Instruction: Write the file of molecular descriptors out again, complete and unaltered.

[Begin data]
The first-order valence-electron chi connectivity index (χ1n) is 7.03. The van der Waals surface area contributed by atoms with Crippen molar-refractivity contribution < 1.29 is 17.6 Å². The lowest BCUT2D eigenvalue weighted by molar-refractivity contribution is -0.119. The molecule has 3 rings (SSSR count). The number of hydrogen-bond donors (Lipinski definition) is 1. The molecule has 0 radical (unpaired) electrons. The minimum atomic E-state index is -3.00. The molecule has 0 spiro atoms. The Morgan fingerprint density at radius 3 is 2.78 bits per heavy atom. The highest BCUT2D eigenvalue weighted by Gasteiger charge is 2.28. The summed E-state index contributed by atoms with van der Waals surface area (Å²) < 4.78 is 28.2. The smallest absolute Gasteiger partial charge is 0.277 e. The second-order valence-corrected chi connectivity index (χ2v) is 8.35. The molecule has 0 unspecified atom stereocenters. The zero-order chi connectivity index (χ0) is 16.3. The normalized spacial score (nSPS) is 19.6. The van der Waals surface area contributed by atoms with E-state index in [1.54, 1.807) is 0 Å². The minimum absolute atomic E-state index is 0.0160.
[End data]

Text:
The first-order valence-electron chi connectivity index (χ1n) is 7.03. The van der Waals surface area contributed by atoms with Crippen molar-refractivity contribution < 1.29 is 17.6 Å². The lowest BCUT2D eigenvalue weighted by molar-refractivity contribution is -0.119. The molecule has 3 rings (SSSR count). The number of hydrogen-bond donors (Lipinski definition) is 1. The molecule has 0 radical (unpaired) electrons. The minimum atomic E-state index is -3.00. The molecule has 0 spiro atoms. The Morgan fingerprint density at radius 3 is 2.78 bits per heavy atom. The highest BCUT2D eigenvalue weighted by Gasteiger charge is 2.28. The summed E-state index contributed by atoms with van der Waals surface area (Å²) < 4.78 is 28.2. The smallest absolute Gasteiger partial charge is 0.277 e. The second-order valence-corrected chi connectivity index (χ2v) is 8.35. The molecule has 0 unspecified atom stereocenters. The zero-order chi connectivity index (χ0) is 16.3. The normalized spacial score (nSPS) is 19.6. The van der Waals surface area contributed by atoms with E-state index in [1.54, 1.807) is 0 Å². The minimum absolute atomic E-state index is 0.0160.